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## Multiplying decimals

Current time:0:00Total duration:3:50

# Intro to multiplying decimals

## Video transcript

Let's see if we can
multiply 9 times 0.6. Or another way to write it, we
want to calculate 9 times 0.6. I'll write it like this-- 0.6. We want to figure out
what this is equal to. And I encourage you
to pause the video and try to figure
it out on your own. And I'll give you a
little bit of a hint. 0.6 is the same thing
as 6 divided by 10. We know that if we start with
6, which we could write as 6.0, and if you were to divide
it by 10, dividing by 10 is equivalent to moving
the decimal place one place to the left. So 6 divided by 10 is 0.6. We are moving the decimal
one place to the left. So I'm assuming you
given a go at it. But what I'm going
to do is use this that we already know to rewrite
what we're trying to multiply. So 9 times 0.6 is the
same thing is 9 times-- 0.6 is 6 divided by 10. And this expression
right over here, we could either do the 6 divided
by 10 first, in which case we would get 0.6, and this
would turn into this problem. Or we could do the
9 times 6 first. And so let's do 9 times 6,
which we know how to calculate, and then divide by 10, which
we also know how to do. That. all about just moving
the decimal place. So we could write 9 times 6. 9 times 6, we
already know, is 54. I'll do that in orange--
is going to be 54. So this right over here is 54. And now to get to
this expression, we have to divide by 10. We have to divide by 10. And what happens when we
divide something by 10? And we've seen this in previous
videos, why this is the case. This is all about what
decimal notation means. Each place represents 10
times as much as the place to its right, or each place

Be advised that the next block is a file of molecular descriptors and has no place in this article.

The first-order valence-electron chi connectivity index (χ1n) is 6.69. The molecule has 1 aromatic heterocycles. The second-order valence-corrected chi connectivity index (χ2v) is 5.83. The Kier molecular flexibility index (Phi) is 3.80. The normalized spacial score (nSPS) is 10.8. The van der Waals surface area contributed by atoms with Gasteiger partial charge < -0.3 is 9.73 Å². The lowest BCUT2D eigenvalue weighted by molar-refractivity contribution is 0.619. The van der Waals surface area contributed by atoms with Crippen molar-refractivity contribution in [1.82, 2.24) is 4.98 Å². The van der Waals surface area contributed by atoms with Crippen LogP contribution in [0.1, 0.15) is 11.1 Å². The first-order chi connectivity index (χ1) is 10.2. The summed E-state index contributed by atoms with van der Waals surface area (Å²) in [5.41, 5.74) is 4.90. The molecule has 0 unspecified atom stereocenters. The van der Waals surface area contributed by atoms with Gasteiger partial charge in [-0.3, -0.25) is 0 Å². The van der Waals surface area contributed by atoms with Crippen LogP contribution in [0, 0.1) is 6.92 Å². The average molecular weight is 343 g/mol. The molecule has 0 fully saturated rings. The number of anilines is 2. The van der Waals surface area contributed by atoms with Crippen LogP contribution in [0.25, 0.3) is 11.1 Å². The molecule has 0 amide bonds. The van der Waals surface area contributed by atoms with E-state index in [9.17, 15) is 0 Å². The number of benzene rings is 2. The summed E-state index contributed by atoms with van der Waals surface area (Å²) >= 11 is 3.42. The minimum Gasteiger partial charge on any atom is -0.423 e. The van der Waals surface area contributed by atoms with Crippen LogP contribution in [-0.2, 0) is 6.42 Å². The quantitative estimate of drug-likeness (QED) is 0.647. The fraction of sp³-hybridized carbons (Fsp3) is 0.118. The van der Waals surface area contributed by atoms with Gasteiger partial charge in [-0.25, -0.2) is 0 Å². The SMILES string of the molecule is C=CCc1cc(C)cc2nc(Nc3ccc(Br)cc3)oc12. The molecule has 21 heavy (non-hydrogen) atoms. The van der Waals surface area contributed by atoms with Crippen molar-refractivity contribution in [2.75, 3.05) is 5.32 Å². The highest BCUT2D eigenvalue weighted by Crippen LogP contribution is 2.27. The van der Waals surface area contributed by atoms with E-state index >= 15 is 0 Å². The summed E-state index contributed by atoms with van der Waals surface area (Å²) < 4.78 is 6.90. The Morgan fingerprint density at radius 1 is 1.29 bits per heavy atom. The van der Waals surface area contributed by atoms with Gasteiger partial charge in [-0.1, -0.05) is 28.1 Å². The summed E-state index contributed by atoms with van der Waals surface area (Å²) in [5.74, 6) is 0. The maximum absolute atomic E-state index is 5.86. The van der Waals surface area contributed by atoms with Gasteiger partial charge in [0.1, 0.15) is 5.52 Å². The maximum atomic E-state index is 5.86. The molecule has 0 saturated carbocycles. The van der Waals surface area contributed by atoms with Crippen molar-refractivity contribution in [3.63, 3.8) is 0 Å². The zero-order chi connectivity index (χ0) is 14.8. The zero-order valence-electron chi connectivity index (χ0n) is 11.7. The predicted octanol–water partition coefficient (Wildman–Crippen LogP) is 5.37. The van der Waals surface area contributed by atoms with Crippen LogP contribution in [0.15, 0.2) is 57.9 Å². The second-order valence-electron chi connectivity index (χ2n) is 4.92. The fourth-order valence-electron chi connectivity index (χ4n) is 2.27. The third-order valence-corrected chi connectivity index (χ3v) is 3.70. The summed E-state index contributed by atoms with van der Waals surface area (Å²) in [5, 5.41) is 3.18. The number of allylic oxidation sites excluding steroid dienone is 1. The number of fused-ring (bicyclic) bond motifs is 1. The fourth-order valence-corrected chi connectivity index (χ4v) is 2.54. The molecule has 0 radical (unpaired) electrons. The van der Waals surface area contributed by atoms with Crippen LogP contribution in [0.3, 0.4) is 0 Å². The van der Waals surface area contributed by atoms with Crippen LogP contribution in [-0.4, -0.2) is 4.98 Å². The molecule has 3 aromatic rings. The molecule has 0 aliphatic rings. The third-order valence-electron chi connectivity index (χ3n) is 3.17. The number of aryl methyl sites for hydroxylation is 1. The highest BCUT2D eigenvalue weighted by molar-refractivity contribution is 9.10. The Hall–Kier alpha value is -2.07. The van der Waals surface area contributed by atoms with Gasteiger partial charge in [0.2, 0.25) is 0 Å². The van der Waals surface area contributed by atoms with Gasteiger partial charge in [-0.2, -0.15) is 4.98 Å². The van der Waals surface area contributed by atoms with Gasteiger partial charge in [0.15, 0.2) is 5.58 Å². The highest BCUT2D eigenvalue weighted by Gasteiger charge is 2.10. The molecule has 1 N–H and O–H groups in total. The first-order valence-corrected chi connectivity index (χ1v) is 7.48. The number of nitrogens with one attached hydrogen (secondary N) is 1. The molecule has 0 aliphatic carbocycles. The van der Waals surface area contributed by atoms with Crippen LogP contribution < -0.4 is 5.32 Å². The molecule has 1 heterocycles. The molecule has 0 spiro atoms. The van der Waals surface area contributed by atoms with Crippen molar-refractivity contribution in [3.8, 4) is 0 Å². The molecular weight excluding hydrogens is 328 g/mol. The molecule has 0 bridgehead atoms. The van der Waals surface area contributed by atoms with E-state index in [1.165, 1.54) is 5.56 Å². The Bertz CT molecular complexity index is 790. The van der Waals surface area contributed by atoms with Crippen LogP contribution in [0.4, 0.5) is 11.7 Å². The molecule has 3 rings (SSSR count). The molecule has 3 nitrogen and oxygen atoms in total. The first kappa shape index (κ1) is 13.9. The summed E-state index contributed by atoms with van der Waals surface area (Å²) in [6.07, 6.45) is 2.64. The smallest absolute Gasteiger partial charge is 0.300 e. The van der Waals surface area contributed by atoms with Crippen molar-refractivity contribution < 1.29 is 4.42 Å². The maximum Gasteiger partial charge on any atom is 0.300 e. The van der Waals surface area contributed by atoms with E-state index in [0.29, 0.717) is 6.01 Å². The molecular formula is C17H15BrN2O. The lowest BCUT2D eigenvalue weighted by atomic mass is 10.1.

represents 1/10 of the place to the left. So 54 divided by
10, this is going to be-- you could start with 54. And I'll put a 0 here
after the decimal. And when you divide
by 10, that's equivalent of shifting the
decimal one to the left. This is going to
be equal to 5.4. And that should
make sense to you. 5 times 10 is 50. 0.4 times 10 is 4. So it makes sense that
54 divided by 10-- I shouldn't say equal. I'd write 54 divided
by 10 is equal to 5.4. So this right over
here is equal to 5.4, and that's what this is. This is equal to 5.4. Notice, 9 times 6 is 54. 9 times 0.6 is 5.4. Now you might see a
little pattern here. Between these two numbers,
I had exactly one number to the right of the decimal. When I take its product, let's
say I ignored the decimal. I just said 9 times 6,
I would've gotten 54. But then I have to
divide by 10 in order to take account of
the decimal, take account of the fact
this wasn't a 6. This was a 6/10. And so I have one number to
the right of the decimal here. And I want to you
to think about that whether that's a
general principle. Can we just count the
total numbers of digits to the right of the
decimals and then our product is going to have
the same number of digits to right of the decimal? I'll let you to
think about that.